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Tapio Schneider

Abstract

A dynamical constraint on the extratropical tropopause height and thermal stratification is derived by considerations of entropy fluxes, or isentropic mass fluxes, and their different magnitudes in the troposphere and stratosphere. The dynamical constraint is based on a relation between isentropic mass fluxes and eddy fluxes of potential vorticity and surface potential temperature and on diffusive eddy flux closures. It takes baroclinic eddy fluxes as central for determining the extratropical tropopause height and thermal stratification and relates the tropopause potential temperature approximately linearly to the surface potential temperature and its gradient.

Simulations with an idealized GCM point to the possibility of an extratropical climate in which baroclinic eddy fluxes maintain a statically stable thermal stratification and, in interaction with large-scale diabatic processes, lead to the formation of a sharp tropopause. The simulations show that the extratropical tropopause height and thermal stratification are set locally by extratropical processes and do not depend on tropical processes and that, across a wide range of atmospheric circulations, the dynamical constraint describes the relation between tropopause and surface potential temperatures well. An analysis of observational data shows that the dynamical constraint, derived for an idealized dry atmosphere, can account for interannual variations of the tropopause height and thermal stratification in the extratropics of the earth's atmosphere.

The dynamical constraint implies that if baroclinic eddies determine the tropopause height and thermal stratification, an atmosphere organizes itself into a state in which nonlinear interactions among eddies are inhibited. The inhibition of nonlinear eddy–eddy interactions offers an explanation for the historic successes of linear and weakly nonlinear models of large-scale extratropical dynamics.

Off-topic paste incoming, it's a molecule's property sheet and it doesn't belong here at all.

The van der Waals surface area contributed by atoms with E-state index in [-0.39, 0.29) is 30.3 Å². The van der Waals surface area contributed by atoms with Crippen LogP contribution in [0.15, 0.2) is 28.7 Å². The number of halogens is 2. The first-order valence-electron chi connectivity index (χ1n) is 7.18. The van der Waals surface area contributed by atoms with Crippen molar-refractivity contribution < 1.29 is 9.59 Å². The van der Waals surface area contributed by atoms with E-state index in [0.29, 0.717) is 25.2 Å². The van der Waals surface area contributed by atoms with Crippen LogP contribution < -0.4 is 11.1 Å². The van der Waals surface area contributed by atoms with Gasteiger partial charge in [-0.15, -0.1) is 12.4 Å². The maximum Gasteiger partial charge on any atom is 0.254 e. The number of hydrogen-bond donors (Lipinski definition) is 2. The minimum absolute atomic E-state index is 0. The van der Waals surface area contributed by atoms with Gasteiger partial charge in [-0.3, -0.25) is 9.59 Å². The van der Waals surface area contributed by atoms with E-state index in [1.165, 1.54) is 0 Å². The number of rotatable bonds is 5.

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Tapio Schneider

Abstract

Estimating the mean and the covariance matrix of an incomplete dataset and filling in missing values with imputed values is generally a nonlinear problem, which must be solved iteratively. The expectation maximization (EM) algorithm for Gaussian data, an iterative method both for the estimation of mean values and covariance matrices from incomplete datasets and for the imputation of missing values, is taken as the point of departure for the development of a regularized EM algorithm. In contrast to the conventional EM algorithm, the regularized EM algorithm is applicable to sets of climate data, in which the number of variables typically exceeds the sample size. The regularized EM algorithm is based on iterated analyses of linear regressions of variables with missing values on variables with available values, with regression coefficients estimated by ridge regression, a regularized regression method in which a continuous regularization parameter controls the filtering of the noise in the data. The regularization parameter is determined by generalized cross-validation, such as to minimize, approximately, the expected mean-squared error of the imputed values. The regularized EM algorithm can estimate, and exploit for the imputation of missing values, both synchronic and diachronic covariance matrices, which may contain information on spatial covariability, stationary temporal covariability, or cyclostationary temporal covariability. A test of the regularized EM algorithm with simulated surface temperature data demonstrates that the algorithm is applicable to typical sets of climate data and that it leads to more accurate estimates of the missing values than a conventional noniterative imputation technique.